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A transaction consists of a sequence of query and/or update statements. The SQL
standard specifies that a transaction begins implicitly when an SQL statement is
executed. One of the following SQL statements must end the transaction:

Commit work commits the current transaction; that is, it makes the updates
performed by the transaction become permanent in the database. After the
transaction is committed, a new transaction is automatically started.

Rollback work causes the current transaction to be rolled back; that is, it
undoes all the updates performed by the SQL statements in the transaction.
Thus, the database state is restored to what it was before the first statement
of the transaction was executed.

The keyword work is optional in both the statements.

Transaction rollback is useful if some error condition is detected during ex?ecution of a transaction. Commit is similar, in a sense, to saving changes to a
document that is being edited, while rollback is similar to quitting the edit ses?sion without saving changes. Once a transaction has executed commit work, its
effects can no longer be undone by rollback work. The database system guarantees that in the event of some failure, such as an error in one of the SQL statements,
a power outage, or a system crash, a transaction’s effects will be rolled back if it
has not yet executed commit work. In the case of power outage or other system
crash, the rollback occurs when the system restarts.

For instance, consider a banking application, where we need to transfer money
from one bank account to another in the same bank. To do so, we need to update
two account balances, subtracting the amount transferred from one, and adding
it to the other. If the system crashes after subtracting the amount from the first
account, but before adding it to the second account, the bank balances would be
inconsistent. A similar problem would occur, if the second account is credited
before subtracting the amount from the first account, and the system crashes just
after crediting the amount.

As another example, consider our running example of a university applica?tion. We assume that the attribute tot_cred of each tuple in the student relation
is kept up-to-date by modifying it whenever the student successfully completes
a course. To do so, whenever the takes relation is updated to record successful
completion of a course by a student (by assigning an appropriate grade) the corresponding student tuple must also be updated. If the application performing these two updates crashes after one update is performed, but before the second one is performed, the data in the database would be inconsistent.

By either committing the actions of a transaction after all its steps are com?pleted, or rolling back all its actions in case the transaction could not complete
all its actions successfully, the database provides an abstraction of a transaction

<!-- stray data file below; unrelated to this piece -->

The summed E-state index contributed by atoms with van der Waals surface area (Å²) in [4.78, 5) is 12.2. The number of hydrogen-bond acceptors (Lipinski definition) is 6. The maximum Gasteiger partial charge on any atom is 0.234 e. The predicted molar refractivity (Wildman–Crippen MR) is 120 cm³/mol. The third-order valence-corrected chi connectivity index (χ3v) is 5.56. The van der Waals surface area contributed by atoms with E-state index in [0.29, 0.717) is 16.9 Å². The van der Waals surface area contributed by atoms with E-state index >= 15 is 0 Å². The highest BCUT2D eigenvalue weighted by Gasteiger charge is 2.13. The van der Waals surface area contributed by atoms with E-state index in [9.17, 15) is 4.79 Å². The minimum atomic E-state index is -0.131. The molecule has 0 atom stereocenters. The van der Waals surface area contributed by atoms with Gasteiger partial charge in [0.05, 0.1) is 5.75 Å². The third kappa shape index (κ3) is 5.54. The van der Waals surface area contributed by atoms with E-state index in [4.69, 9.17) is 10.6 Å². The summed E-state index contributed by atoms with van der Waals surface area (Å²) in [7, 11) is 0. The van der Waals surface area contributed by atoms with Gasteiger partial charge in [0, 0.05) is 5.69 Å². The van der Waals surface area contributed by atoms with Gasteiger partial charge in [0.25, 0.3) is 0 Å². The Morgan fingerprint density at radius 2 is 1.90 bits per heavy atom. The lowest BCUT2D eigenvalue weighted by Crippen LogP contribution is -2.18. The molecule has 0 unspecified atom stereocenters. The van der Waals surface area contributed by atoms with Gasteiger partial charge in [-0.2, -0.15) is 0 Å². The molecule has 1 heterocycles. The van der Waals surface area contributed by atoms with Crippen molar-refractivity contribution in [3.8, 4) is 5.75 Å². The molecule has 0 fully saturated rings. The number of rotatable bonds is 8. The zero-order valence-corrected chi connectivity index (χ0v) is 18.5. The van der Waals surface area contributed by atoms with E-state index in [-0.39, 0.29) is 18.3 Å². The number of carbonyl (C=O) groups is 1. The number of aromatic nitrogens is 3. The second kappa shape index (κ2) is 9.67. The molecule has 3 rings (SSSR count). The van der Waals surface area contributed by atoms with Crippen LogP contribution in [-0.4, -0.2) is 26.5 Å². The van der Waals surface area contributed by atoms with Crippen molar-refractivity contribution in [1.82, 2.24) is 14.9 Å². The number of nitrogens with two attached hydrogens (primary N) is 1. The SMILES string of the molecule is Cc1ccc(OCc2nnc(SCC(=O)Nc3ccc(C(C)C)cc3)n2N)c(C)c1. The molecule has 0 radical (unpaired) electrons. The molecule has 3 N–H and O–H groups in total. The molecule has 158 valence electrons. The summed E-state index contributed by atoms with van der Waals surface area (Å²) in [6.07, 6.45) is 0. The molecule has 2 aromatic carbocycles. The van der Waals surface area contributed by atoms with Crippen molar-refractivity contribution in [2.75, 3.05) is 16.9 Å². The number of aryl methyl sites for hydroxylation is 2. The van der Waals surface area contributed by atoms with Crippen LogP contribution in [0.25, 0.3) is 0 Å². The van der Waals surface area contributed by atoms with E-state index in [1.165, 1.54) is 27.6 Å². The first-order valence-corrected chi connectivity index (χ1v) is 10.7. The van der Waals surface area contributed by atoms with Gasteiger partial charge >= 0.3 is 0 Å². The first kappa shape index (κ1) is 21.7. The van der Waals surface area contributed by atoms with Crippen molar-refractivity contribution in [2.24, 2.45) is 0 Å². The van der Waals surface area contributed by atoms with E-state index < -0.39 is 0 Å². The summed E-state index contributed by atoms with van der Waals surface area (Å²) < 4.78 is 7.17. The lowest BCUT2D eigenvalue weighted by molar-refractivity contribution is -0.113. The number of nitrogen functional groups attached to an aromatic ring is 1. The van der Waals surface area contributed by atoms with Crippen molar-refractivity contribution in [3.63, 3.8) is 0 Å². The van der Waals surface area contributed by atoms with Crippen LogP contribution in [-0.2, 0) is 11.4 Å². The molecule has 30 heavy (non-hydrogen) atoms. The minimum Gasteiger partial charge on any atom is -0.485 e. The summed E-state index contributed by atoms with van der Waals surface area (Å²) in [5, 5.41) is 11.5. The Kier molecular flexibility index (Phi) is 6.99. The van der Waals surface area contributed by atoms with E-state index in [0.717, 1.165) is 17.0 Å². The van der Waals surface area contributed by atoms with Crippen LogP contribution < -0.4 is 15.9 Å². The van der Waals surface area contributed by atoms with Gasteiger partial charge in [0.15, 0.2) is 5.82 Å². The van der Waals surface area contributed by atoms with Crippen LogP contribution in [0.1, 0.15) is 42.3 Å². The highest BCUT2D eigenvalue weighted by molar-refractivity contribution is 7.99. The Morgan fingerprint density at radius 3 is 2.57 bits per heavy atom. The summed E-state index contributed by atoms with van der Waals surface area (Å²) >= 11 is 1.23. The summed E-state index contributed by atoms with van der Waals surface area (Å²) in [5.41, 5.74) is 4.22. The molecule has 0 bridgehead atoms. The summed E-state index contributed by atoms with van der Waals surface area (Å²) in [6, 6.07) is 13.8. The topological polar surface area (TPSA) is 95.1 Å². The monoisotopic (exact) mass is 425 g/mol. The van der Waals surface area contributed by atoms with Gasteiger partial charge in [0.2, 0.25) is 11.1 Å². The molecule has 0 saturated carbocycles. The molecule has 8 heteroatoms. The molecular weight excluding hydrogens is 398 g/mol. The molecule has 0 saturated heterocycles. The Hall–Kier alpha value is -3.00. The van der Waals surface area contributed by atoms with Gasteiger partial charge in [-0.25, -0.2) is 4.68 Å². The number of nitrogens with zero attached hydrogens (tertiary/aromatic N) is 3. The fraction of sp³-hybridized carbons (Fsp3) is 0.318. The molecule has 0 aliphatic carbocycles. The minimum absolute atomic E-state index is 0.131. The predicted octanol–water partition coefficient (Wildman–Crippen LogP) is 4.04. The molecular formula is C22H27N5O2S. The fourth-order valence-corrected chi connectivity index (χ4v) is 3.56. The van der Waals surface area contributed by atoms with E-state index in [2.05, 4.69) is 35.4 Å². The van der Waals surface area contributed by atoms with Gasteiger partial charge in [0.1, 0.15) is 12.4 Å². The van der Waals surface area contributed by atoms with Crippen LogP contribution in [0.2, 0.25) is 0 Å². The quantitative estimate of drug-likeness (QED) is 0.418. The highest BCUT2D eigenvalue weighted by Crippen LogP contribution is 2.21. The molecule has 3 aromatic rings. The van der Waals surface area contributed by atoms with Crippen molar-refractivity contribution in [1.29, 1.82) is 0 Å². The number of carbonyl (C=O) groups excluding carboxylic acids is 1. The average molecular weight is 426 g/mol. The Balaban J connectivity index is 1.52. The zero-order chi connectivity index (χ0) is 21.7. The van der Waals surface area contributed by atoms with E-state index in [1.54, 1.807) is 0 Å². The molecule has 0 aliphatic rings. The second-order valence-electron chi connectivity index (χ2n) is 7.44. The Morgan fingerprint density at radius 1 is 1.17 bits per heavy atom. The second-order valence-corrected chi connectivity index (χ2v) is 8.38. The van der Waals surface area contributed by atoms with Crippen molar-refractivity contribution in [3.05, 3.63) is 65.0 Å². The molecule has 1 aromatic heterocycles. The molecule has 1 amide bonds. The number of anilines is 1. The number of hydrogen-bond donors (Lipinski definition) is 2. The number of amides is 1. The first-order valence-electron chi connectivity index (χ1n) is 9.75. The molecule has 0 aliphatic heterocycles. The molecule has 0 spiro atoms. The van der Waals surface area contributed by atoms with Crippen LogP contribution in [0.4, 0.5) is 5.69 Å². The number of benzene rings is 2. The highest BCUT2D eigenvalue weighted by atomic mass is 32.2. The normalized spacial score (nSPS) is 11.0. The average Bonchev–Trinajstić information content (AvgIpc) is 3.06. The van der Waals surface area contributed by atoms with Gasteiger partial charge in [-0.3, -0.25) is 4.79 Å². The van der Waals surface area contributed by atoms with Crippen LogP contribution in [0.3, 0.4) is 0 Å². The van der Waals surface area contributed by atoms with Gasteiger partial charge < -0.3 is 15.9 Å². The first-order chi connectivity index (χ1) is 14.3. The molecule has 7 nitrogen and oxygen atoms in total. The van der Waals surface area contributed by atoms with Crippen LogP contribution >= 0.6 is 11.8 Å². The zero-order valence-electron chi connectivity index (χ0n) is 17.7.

as being atomic, that is, indivisible. Either all the effects of the transaction are
reflected in the database, or none are (after rollback).

Applying the notion of transactions to the above applications, the update
statements should be executed as a single transaction. An error while a transaction
executes one of its statements would result in undoing of the effects of the earlier
statements of the transaction, so that the database is not left in a partially updated

If a program terminates without executing either of these commands, the
updates are either committed or rolled back. The standard does not specify which
of the two happens, and the choice is implementation dependent.
In many SQL implementations, by default each SQL statement is taken to be a
transaction on its own, and gets committed as soon as it is executed. Automatic
commit of individual SQL statements must be turned off if a transaction consisting
of multiple SQL statements needs to be executed. How to turn off automatic
commit depends on the specific SQL implementation, although there is a standard
way of doing this using application program interfaces such as JDBC or ODBC,
which we study later, in Sections 5.1.1 and 5.1.2, respectively.

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A better alternative, which is part of the SQL:1999 standard (but supported by
only some SQL implementations currently), is to allow multiple SQL statements
to be enclosed between the keywords begin atomic ... end. All the statements
between the keywords then form a single transaction.

We study further properties of transactions in Chapter 14; issues in imple?menting transactions in a single database are addressed in Chapters 15 and 16,
while Chapter 19 addresses issues in implementing transactions across multiple
databases, to deal with problems such as transfer of money across accounts in
different banks, which have different databases.


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